Introductions

I’ll begin with an embarrassing confession: I’d been at the Spectator for eight years before I noticed that there was an actual kitchen in the building.  My first night at Go Cooking was an even more astonishing revelation — hidden behind the Spectator’s gloomy auditorium, I discovered a charming, well-appointed room, filled with happy, chattering people drinking shiraz and eating chicken supremes stuffed with Boursin®, prepared with panache by Rick Aiton of Wild Thyme Catering (www.wildthymecatering.ca).  There was so much energy and such a delightful ambience in that room that I immediately applied to host a few of the sessions.

The Spectator was looking for hosts because Go Cooking has been growing by leaps and bounds.  The series had started out in 2005 with only one or two cooking classes a week. The concept was an immediate and unqualified success, a tribute to Hamilton’s core population of intrepid foodies, its diversity of chefs and restaurants, plus a whole lot of hard work and imagination from the founders.  Since then, the kitchen has been upgraded to restaurant quality and the sessions have expanded, with daytime classes for children and teenagers and three or four Chef’s Table, fine dining experiences, per week in the evenings.  The project has achieved distinction — this year, Go Cooking received an Award of Excellence from Tourism Hamilton.  Acting on our strong belief that delicious food gains finesse when paired with perfect beverages, a series of beer and wine tastings have been instituted this fall in order to hone our tastebuds and introduce our guests to some interesting vintages and brews that they may not have had the time or patience to seek out by themselves.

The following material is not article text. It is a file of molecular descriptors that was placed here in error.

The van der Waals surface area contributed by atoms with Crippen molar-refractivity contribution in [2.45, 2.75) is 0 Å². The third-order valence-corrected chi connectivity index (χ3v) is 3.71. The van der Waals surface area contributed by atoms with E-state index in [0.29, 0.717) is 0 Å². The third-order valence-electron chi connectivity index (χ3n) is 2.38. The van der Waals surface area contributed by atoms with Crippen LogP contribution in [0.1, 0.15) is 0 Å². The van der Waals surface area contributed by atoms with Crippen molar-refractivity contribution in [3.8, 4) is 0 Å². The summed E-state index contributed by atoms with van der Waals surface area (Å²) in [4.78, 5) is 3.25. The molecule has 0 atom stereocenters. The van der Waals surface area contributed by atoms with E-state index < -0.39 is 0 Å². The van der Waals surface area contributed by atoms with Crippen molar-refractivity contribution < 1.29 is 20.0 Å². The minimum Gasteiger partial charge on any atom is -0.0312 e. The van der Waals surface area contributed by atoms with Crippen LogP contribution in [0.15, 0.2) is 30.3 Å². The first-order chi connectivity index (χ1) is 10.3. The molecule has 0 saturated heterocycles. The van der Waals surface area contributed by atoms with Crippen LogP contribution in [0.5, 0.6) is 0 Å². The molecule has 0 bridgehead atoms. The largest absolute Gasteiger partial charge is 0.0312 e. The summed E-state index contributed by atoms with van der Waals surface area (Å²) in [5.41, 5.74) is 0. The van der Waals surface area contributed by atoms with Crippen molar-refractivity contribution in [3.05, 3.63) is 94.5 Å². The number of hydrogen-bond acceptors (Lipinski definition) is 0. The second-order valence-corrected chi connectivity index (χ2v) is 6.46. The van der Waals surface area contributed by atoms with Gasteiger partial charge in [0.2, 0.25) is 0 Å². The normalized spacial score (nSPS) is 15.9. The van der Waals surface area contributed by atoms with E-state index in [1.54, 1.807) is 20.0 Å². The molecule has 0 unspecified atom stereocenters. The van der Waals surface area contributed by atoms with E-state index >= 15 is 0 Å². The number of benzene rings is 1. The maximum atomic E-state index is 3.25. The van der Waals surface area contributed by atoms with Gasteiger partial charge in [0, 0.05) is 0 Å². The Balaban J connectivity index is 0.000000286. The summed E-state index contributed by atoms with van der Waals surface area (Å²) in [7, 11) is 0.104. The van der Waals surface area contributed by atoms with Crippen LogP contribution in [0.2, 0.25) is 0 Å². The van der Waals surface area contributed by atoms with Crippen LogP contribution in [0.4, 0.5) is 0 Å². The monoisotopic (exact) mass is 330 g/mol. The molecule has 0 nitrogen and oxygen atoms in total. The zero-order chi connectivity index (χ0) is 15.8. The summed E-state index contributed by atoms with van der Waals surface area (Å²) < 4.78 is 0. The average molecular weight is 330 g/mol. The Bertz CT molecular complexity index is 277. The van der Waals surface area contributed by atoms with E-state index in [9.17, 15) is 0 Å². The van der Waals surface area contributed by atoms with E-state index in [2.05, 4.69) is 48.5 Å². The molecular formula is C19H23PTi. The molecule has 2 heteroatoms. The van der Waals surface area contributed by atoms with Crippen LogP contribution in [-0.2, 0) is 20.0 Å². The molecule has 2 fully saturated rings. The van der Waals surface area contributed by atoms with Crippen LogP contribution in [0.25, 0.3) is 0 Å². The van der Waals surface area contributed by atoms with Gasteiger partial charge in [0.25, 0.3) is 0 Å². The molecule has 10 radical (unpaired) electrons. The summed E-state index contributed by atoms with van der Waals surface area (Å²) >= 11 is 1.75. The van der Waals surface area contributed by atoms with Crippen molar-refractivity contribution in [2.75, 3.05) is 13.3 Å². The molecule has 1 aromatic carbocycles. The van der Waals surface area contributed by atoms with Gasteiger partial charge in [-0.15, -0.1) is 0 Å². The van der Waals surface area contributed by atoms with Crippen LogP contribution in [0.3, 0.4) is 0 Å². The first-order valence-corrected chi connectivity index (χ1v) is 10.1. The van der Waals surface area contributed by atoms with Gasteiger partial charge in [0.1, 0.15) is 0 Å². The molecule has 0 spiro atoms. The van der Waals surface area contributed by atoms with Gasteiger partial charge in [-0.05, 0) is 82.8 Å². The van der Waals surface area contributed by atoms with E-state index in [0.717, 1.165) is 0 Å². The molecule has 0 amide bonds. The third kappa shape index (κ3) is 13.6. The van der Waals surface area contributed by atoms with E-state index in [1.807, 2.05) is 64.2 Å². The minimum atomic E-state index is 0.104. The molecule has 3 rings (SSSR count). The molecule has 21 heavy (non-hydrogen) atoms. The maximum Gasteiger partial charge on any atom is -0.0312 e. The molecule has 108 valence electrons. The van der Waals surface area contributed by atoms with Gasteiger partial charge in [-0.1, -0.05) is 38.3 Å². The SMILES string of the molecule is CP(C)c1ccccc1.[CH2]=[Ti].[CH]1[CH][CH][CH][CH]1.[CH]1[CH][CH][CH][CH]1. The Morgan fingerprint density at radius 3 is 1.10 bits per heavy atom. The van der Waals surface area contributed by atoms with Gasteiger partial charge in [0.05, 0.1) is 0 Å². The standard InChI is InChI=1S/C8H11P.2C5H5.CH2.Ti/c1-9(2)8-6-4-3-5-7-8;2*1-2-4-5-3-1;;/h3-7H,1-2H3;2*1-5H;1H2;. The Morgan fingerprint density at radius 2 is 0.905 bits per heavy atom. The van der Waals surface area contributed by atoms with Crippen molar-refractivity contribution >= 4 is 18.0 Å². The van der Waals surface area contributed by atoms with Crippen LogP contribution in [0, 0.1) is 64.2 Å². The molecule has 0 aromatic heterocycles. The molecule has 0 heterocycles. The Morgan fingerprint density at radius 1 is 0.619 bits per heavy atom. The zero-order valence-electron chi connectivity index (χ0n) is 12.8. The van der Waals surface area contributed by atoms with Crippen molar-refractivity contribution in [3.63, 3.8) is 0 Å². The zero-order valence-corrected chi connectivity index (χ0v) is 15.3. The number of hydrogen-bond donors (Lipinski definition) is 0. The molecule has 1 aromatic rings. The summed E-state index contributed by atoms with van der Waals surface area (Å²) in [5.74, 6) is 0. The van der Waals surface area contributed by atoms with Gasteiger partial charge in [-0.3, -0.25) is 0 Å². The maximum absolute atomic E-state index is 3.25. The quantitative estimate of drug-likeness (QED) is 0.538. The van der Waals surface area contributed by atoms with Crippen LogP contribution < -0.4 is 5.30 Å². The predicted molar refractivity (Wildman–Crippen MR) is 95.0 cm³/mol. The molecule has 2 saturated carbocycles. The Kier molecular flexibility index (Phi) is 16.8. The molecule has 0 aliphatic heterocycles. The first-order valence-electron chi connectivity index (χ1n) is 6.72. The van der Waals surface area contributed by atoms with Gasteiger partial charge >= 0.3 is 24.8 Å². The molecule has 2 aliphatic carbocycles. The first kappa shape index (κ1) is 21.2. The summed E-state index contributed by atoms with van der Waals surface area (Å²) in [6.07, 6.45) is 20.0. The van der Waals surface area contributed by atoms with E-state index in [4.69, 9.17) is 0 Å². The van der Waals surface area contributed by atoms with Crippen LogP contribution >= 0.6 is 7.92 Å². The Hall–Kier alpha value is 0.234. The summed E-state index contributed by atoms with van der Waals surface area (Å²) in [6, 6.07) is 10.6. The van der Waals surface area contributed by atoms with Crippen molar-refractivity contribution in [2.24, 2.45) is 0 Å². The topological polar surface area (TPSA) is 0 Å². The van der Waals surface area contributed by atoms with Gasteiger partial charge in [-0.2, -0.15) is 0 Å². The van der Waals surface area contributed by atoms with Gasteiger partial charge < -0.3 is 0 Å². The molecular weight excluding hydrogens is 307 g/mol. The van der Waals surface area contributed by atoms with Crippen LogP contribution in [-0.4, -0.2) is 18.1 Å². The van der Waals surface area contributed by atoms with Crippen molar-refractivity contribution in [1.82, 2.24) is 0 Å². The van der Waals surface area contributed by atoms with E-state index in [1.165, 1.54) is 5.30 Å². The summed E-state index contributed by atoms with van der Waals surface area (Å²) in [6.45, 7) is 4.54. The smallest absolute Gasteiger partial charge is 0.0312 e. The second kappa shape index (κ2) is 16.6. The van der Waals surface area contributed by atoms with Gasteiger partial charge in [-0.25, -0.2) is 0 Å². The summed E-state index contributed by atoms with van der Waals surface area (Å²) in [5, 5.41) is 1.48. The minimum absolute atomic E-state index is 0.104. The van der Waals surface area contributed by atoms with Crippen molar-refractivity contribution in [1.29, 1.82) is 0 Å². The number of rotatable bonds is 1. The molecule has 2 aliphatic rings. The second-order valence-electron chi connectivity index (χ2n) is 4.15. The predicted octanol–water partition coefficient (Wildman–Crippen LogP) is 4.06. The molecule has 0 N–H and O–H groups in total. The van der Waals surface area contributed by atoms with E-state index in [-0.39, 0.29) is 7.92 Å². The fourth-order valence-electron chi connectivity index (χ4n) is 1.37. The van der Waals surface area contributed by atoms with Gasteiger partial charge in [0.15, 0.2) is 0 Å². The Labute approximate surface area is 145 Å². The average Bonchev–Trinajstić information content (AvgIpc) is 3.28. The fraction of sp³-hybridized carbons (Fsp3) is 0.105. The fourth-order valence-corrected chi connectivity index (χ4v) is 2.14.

Go Cooking has become so busy, in fact, that Karen Aquino, the project’s co-ordinator, no longer has time to write this blog, and so, I will be taking over that task.  My name is Elaine Hujer and I admit that my qualifications for writing a food blog are meager: I am neither a trained chef nor even a professional cook.  I have been at the Spectator for sixteen years and have worked as a freelance writer and editor for the last twenty years, writing mainly about art and design, because that is my educational background. (You may remember my small column in the newspaper’s Go section, called Brush Strokes.) I do bring a lifelong interest in, and enthusiasm for, cooking and eating great food and a fascination with the intriguing marriage of food and wine.

I’m hoping to make the blog more interactive and I’m open to any and all suggestions from you, our audience, on how to improve it.  I would love to hear about your favorite recipes, menus, restaurants or cookbooks.

One thing that I have noticed from the cooking sessions is that everyone is so intently scribbling down notes during the demonstrations that there is little time to question the chefs on more “philosophical” issues.  I hope that I will be able to provide a bit of context and “behind the scenes” background in this space. And I would like to post a recipe with each blog which I solemnly promise that I will first try out myself.

With that in mind, here’s my adaptation of Rick Aiton’s recipe for chicken supremes that I teased you with in the first paragraph:

Chicken Supremes stuffed with Boursin®

adapted from Rick Aiton, Wild Thyme Catering